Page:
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Don Gilbert

At our upcoming March 24th meeting we will have a presentation by Stephen Corry of Solar Source in Largo, Florida.  We hope to get a clear overview of Solar Power Systems which are available by many solar companies in Pinellas County.  And we hope our residents can get a clear picture between ownership versus leasing a solar power system.  

I have had Solar Power since 2009 (36 panels) and in 2016 Tesla installed two Tesla Walls to capture the excess power over what I used daily so I could operate at night on the Tesla Battery system.  During the late winter and spring times I send power to the grid (after my batteries are charged 100%) to produce credit which I spend during the hot summer months.   My credits accumulate to about 700 KW of Electricity on the Duke Energy Statement by May of any given year.   On hot summer nights my system draws first from the batteries then back to the Grid (reducing my credits available).  I set my battery discharge limit to a percentage of charge leaving energy in the battery to prevent not having any power (if Duke fails to provide).  If Duke goes down my system reverts to the battery system instantly and I have power all the time without an external generator. 

Most people have concerns about cost.  The cost to install a qualified Solar System today is about 50% less than what it was when I had the panels installed.  Several factors play into this.  Panels today produce more energy per panel than what they did in 2009 and the price per panel has come down.  To take advantage of all the Solar Tax Credits (currently 26 % of installed cost) I recommend doing both the panels and Tesla Batteries at the same time, if you are considering a Battery System with your panels.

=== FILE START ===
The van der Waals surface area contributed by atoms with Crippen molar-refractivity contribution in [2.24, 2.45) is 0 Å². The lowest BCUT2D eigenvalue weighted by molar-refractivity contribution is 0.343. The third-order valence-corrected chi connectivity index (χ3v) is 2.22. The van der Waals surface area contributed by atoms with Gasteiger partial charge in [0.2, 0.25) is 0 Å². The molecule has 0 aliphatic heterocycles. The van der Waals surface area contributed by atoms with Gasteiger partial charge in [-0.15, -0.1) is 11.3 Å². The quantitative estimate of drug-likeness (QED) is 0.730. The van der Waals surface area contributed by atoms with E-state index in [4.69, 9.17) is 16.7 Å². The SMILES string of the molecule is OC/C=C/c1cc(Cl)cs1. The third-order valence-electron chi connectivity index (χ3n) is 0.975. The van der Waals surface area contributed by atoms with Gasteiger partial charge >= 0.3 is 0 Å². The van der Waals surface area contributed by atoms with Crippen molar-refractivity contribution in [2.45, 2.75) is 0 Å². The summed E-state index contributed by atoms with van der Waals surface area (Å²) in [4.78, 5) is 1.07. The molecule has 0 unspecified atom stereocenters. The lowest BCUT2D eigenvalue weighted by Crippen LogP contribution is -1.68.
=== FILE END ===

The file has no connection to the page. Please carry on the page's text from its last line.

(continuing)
Let me explain!  There are two schools of thought.  One is having a large panel array producing Credit all day long even when you are using it (a system with at least a 10 or 12 KW).  The other is a Solar System with Batteries giving uninterrupted power 24 hours a day.  It does not require a large panel array but the larger the system, the more efficient it will be. 

The panels produce energy for use initially and charge the battery up before sending any energy to the grid.  When the battery is fully charge then the grid receives energy which produces Credit on your dual reading meter.  The monthly invoice from Duke Energy has listed Energy taken from the Grid and Energy sent to the Grid.  The sent energy becomes a credit and when you use more energy then you sent them its cost comes off of the credit.  When you are out of credit you receive a large electric invoice.  My install originally was with the Solar Panels and a Solar Hot Water heater.  Your home hot water heater is about 25 % of your monthly electric bill unless you have an instant hot water heater or a hybrid heater.  How much do I save on my electric bill?  My bill is about $21.00 a month.  This includes the connect fee and I opt for the monthly surge protection.  This is every month and the cost only goes up in late September or early October when I have run out of the Credits.  The statement for this past October was for $30.86.  This was the only monthly invoice above $21.00 over the entire year.   

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